A Travellerspoint blog

July 2008

Images of Hong Kong

We've been in Hong Kong a few weeks now and really enjoying it. It is a big city and there is a lot to see and do so its nice to have over a month to take it slow instead of rushing around. It also gives us a chance to see a little more what its like to live here and not just see it as a tourist. Figuring out the transit systems, going grocery shopping, finding places for laundry, haircuts, and miscellaneous supplies. Which can be challenging because these places can often be on the third floor of some random building somewhere, never seen from the street. So its not a matter of just walking around until you find what you are looking for. Luckily, with Lynette's wonderful abilities and experience in the research industry she has been awesome at finding everything we need so far online.

Lynette also has this passion for figuring out maps and transit systems and city layouts. I unfortunately am lacking this particular passion. And when she is looking for something she's got a one track mind, with an ability to block out all other sensory input until she finds the place. So I know to just leave her alone when her radar is in high gear. And as she is navigating us through the city to find the destinations I'm aimlessly looking around and taking pictues of hundreds of things that strike my fancy. As she is reading the street signs I am looking at the interesting design of the street signs. I'm constantly thinking, "Wow that looks cool" or "Ooh, I might need that as a reference for a design someday" or "I bet the folks at home would be interested in that when we get back." So I end up having thousands of photos. Some of which I may someday think, "Why the heck did I photograph that?" But I figure its better to have too many photos than not enough. I will probably never be in these places again. Lynette and I will be walking down the street and I will say "Wow, hold on Lynette." and I'll stop to look up and photograph something. And Lynette will kindly wait for me even though she is thinking "Does he really need ANOTHER photgraph of a rickety old bamboo scaffolding?" or "Doesn't he have enough shots of blank rusty billboards?" I don't know, some things just look cool to me. But we understand eachother and our own personal passions. That's one of the reasons we make good travel buddies.

One of the things I like to photograph which might seem strange is people doing mundane things. Like sitting on a subway. I think its good to have shots of people doing everyday things and not just of skyscrapers and landmarks and things. The tricky part is trying to get these shots without people seeing you and possibly being offended. I'll casually position the camera down at my waist like I'm just holding it and will snap the photo. Pretty simple in a case like this:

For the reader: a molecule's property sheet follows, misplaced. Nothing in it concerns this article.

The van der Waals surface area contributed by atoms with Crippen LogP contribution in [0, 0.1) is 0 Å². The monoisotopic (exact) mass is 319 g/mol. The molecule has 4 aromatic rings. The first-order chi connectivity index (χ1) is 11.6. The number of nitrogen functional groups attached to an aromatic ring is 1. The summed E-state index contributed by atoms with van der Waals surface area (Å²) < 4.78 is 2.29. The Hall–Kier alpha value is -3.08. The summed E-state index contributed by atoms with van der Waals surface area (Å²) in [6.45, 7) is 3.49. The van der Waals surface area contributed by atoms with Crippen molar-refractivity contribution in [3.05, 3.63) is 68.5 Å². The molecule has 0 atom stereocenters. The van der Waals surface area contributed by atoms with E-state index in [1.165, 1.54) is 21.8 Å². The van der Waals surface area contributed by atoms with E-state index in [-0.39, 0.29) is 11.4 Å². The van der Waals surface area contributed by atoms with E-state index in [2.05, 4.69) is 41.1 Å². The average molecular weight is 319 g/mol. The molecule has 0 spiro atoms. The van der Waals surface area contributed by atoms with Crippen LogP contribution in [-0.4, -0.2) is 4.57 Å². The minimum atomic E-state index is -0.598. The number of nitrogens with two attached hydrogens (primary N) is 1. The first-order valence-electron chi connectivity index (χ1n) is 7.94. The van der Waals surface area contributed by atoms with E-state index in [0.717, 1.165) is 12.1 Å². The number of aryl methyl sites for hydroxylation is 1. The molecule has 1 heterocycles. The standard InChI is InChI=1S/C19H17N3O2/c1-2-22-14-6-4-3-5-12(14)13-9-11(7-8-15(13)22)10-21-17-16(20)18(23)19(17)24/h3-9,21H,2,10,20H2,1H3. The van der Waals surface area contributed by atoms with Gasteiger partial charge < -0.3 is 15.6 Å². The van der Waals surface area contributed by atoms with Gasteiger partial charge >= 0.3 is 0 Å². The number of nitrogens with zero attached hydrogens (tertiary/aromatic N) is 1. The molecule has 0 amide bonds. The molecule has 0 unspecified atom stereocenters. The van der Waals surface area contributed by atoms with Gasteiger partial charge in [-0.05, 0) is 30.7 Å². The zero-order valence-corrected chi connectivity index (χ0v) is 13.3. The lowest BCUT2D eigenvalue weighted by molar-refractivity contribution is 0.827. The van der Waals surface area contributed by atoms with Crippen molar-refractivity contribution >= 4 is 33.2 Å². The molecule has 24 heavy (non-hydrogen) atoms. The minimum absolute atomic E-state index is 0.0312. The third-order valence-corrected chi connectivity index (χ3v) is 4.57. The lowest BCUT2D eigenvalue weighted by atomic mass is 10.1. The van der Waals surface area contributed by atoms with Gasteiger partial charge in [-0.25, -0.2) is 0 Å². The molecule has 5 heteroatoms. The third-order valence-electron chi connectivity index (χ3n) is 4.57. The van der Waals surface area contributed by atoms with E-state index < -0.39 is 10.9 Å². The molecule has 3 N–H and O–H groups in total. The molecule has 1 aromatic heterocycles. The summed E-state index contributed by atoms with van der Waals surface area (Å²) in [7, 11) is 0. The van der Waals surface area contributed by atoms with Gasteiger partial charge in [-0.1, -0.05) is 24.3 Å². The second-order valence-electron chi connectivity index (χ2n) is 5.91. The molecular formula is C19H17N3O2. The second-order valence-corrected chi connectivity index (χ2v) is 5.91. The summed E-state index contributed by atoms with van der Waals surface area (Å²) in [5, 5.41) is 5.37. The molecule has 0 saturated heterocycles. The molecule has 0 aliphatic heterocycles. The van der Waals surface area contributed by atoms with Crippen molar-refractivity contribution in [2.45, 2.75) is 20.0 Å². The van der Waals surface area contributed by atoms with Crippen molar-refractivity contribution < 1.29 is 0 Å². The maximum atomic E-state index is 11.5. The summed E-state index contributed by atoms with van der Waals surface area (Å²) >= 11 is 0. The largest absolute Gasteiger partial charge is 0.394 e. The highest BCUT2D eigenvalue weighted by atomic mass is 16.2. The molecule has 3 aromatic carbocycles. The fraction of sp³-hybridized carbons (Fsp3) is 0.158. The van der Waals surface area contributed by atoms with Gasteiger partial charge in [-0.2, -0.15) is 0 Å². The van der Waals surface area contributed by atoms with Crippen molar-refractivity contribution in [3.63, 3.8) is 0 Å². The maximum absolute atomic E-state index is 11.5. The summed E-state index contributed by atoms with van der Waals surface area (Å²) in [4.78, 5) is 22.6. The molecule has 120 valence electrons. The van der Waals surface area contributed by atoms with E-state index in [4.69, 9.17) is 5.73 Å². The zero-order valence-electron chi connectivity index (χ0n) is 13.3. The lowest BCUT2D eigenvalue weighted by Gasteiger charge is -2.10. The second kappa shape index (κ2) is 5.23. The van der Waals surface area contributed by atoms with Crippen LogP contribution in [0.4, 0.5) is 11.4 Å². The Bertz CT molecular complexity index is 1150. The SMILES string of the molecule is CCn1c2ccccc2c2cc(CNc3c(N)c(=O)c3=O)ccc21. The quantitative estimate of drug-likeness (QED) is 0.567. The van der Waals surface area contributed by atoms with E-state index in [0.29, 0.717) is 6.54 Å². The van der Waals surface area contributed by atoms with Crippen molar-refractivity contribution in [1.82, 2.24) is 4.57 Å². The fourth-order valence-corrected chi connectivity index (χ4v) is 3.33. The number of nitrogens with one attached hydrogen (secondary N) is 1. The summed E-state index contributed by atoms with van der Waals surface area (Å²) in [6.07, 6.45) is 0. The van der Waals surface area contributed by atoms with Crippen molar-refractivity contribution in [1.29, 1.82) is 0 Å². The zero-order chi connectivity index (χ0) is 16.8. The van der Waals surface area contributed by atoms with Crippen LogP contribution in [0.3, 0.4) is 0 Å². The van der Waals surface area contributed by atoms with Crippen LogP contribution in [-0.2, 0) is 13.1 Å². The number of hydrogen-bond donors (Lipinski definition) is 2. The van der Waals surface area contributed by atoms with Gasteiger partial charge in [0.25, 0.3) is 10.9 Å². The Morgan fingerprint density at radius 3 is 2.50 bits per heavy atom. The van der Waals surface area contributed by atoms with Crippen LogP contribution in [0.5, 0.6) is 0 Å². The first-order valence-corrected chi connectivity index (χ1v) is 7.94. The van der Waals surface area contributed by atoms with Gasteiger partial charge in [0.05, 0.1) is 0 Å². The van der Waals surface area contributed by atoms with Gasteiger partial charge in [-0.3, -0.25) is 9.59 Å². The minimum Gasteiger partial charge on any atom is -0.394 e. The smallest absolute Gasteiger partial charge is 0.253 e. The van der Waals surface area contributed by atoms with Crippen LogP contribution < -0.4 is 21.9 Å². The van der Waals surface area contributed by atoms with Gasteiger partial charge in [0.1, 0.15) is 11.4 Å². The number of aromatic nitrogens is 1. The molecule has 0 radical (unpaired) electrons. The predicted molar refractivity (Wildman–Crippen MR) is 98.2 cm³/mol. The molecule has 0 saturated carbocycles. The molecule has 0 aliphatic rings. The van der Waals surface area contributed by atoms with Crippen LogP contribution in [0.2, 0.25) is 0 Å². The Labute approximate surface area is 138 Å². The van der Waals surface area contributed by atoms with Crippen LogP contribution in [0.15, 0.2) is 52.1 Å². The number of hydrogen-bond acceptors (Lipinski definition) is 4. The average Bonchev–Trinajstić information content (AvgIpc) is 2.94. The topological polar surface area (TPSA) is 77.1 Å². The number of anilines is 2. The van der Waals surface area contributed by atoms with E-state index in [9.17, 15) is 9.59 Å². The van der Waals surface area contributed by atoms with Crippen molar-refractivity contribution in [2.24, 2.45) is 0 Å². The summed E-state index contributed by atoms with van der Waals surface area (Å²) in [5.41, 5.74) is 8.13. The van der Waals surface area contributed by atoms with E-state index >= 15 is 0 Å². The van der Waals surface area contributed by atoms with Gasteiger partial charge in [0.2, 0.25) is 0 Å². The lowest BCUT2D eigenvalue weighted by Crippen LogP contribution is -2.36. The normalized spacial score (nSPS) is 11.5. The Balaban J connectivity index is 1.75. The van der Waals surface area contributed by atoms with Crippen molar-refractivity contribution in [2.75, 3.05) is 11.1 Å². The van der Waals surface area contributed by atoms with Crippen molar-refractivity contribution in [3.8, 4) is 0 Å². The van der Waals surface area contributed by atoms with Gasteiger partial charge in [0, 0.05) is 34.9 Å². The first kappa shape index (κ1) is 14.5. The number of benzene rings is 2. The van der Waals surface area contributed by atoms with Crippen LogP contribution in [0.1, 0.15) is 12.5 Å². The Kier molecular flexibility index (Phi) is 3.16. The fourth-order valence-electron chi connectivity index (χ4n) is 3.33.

I turned off the sound the camera used to make when a photo was snapped which made it silent. But there was still this little red light that would go on whenever I focus on something which brought attention to me. Such as was the case with this guy. He doesn't look too happy. I've since figured out how to also turn off the red light. Now I'm in complete stealth mode.

The subway system here is state of the art. Its really fast and easy to figure out. The subways are crowded but the trains are running all the time and never late so you always easily get to where you are going. Another form of transporation that is huge here oddly enough is the escalator. They are everywhere. No doubt because the city is in the middle of the hills. They even have the longest escalator in the world outside in the middle of the city. Its covered from the rain so this is a main form of transportation for daily commuters to get to and from work. It sure is a thigh saver let me tell you.

Right now the country is Olympics crazy. I didn't figure this would be the case until mainland China, but its pretty big here as well.

An Olympic countdown clock in the subway:


They've developed these really cute Olympics characters that are everywhere.



There was even a small Olympics street carnival the other night right outside our place. They had a street set up with some dancers and walk around characters and a couple tents set up with free carnival games where we won a couple Olympics souvenirs.


And we each got our official 2008 Olympics temporary tattoos!

The sky scrapers here are lit up to the hilt. The electric bills must be off the charts. And they also have countless amazing neon signs throughout the streets. Here's some shots for Tim and the guys back at WDI. Go graphics department!